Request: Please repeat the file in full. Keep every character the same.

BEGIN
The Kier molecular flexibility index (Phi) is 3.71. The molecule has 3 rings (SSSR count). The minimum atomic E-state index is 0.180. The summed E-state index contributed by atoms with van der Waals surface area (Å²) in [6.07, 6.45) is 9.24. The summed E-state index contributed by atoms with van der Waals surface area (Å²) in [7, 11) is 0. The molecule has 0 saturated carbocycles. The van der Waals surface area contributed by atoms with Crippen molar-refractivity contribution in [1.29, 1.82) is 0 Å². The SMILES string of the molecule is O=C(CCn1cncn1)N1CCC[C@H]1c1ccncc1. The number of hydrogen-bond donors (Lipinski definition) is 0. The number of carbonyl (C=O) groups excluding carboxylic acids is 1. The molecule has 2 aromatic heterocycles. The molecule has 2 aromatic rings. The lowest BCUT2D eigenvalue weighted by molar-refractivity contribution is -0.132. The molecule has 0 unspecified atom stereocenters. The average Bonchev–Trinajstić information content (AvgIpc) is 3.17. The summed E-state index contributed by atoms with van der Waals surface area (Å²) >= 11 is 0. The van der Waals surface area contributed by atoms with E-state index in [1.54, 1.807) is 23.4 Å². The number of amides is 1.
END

The Kier molecular flexibility index (Phi) is 3.71. The molecule has 3 rings (SSSR count). The minimum atomic E-state index is 0.180. The summed E-state index contributed by atoms with van der Waals surface area (Å²) in [6.07, 6.45) is 9.24. The summed E-state index contributed by atoms with van der Waals surface area (Å²) in [7, 11) is 0. The molecule has 0 saturated carbocycles. The van der Waals surface area contributed by atoms with Crippen molar-refractivity contribution in [1.29, 1.82) is 0 Å². The SMILES string of the molecule is O=C(CCn1cncn1)N1CCC[C@H]1c1ccncc1. The number of hydrogen-bond donors (Lipinski definition) is 0. The number of carbonyl (C=O) groups excluding carboxylic acids is 1. The molecule has 2 aromatic heterocycles. The molecule has 2 aromatic rings. The lowest BCUT2D eigenvalue weighted by molar-refractivity contribution is -0.132. The molecule has 0 unspecified atom stereocenters. The average Bonchev–Trinajstić information content (AvgIpc) is 3.17. The summed E-state index contributed by atoms with van der Waals surface area (Å²) >= 11 is 0. The van der Waals surface area contributed by atoms with E-state index in [1.54, 1.807) is 23.4 Å². The number of amides is 1.